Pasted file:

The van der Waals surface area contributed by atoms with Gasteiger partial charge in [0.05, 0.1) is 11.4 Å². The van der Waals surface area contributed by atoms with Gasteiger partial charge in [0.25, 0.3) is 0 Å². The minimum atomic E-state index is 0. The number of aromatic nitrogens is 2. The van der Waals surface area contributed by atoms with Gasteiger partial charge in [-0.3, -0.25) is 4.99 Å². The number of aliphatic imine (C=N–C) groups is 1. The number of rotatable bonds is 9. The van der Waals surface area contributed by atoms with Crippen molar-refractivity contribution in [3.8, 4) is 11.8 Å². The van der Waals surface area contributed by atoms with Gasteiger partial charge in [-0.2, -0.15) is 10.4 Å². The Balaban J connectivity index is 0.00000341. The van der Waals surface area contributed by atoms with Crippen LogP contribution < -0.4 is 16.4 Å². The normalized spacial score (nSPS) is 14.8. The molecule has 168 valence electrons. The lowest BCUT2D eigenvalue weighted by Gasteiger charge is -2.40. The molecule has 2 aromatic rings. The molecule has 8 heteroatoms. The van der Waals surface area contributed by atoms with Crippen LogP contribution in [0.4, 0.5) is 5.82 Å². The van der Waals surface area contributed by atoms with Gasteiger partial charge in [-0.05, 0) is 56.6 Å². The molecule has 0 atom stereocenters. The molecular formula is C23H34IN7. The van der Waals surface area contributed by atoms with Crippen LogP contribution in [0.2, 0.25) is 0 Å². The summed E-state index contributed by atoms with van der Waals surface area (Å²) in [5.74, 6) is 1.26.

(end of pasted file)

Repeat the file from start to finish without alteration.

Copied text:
The van der Waals surface area contributed by atoms with Gasteiger partial charge in [0.05, 0.1) is 11.4 Å². The van der Waals surface area contributed by atoms with Gasteiger partial charge in [0.25, 0.3) is 0 Å². The minimum atomic E-state index is 0. The number of aromatic nitrogens is 2. The van der Waals surface area contributed by atoms with Gasteiger partial charge in [-0.3, -0.25) is 4.99 Å². The number of aliphatic imine (C=N–C) groups is 1. The number of rotatable bonds is 9. The van der Waals surface area contributed by atoms with Crippen molar-refractivity contribution in [3.8, 4) is 11.8 Å². The van der Waals surface area contributed by atoms with Gasteiger partial charge in [-0.2, -0.15) is 10.4 Å². The Balaban J connectivity index is 0.00000341. The van der Waals surface area contributed by atoms with Crippen LogP contribution < -0.4 is 16.4 Å². The normalized spacial score (nSPS) is 14.8. The molecule has 168 valence electrons. The lowest BCUT2D eigenvalue weighted by Gasteiger charge is -2.40. The molecule has 2 aromatic rings. The molecule has 8 heteroatoms. The van der Waals surface area contributed by atoms with Crippen LogP contribution in [0.4, 0.5) is 5.82 Å². The van der Waals surface area contributed by atoms with Gasteiger partial charge in [-0.05, 0) is 56.6 Å². The molecule has 0 atom stereocenters. The molecular formula is C23H34IN7. The van der Waals surface area contributed by atoms with Crippen LogP contribution in [0.2, 0.25) is 0 Å². The summed E-state index contributed by atoms with van der Waals surface area (Å²) in [5.74, 6) is 1.26.